You rarely see contenders slip into the Oscars without momentum. Certain nominees may not be juggernauts, but it's never their first mention. Precursor nominations and wins get them noticed by the folks who actually are members of the Academy and vote. For a sports analogy, the precursors are almost like the minor leagues and Oscar voters are like scouts right now. Their binoculars and radar guns are trained on the films and performances they think can make it in the majors. If they succeed down here, they might get the call up to the big leagues.
The other thing to keep in mind is that one precursor on its own means nothing. If you're rooting hard for a particular film or performance to get an Oscar nod and it misses at a precursor, it doesn't mean the Academy will ignore it and not bestow a nom on it. At the same time, if a long shot shows up once or twice on the precursor circuit, it's not suddenly a top tier contender. In short, keep your emotions in check.
If you're like me, you follow every single one of these things and keep track in order to try to make sense of it all, but I wouldn't expect most of you to be like that. Basically, the guide to the precursor season is simply to keep some manner of perspective about things. When big events go down, I'll let you know about them, trust me, but don't get too up or too down about any one award. It's a marathon, not a sprint. Thoughts?
Solid write-up. Can't wait to see what this season's trends end up being. 12 Years a Slave is the obvious heavy hitter, but we'll see how long it sustains itself. Personally, I'm expecting Wolf of Wall Street and American Hustle to have a more subdued presence, at least early on, but possibly making a big surge late in the game (which, in several cases, has proven to be just the right moment).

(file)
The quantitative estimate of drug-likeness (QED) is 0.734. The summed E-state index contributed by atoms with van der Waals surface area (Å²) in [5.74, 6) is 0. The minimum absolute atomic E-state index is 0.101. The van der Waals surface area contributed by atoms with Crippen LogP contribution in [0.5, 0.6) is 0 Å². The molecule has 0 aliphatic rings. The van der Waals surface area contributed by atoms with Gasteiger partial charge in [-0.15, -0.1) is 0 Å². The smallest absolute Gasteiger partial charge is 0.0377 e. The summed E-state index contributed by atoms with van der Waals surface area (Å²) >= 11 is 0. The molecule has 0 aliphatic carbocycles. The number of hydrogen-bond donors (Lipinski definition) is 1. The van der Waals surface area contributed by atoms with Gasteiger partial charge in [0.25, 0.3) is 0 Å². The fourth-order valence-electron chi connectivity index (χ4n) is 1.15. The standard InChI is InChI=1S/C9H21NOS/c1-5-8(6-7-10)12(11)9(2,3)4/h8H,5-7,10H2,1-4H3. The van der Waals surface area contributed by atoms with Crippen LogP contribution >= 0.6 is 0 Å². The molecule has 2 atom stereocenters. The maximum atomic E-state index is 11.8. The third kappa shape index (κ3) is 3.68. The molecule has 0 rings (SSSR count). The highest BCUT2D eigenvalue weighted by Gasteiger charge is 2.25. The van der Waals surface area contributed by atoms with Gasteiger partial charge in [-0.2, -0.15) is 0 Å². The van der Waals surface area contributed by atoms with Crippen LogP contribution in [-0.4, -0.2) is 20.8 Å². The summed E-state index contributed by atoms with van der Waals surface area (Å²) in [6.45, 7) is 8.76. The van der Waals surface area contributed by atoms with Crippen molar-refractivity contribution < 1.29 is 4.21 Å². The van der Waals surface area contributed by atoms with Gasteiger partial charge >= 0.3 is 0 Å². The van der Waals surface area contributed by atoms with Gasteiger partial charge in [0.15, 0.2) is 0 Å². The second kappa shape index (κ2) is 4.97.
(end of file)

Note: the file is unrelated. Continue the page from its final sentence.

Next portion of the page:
mylesedwardhughes on Nov 7, 2013
Much obliged, and that sounds potentially right on to me...
Joey Magidson on Nov 7, 2013
I wonder what film will wind up doing the best during the season?
Jess on Nov 7, 2013
It all depends on if one movie becomes "the one" during the season or if they split up their citations...
Joey Magidson on Nov 8, 2013
Which one would you bet on?
Jess on Nov 9, 2013
Hard to bet against 12 Years a Slave right now, especially during the critics awards...
Joey Magidson on Nov 10, 2013
I'll keep those expectations in check.
Kim on Nov 8, 2013
Joey Magidson on Nov 8, 2013
Follow up question: Has this stayed true this season?
Jess on Dec 11, 2013
Pretty much. No one precursor has told us anything too telling yet, though earlier today SAG didn't nominate Robert Redford, which feeds into my previous line of thinking that he's the most likely to miss in Best Actor...
Joey Magidson on Dec 11, 2013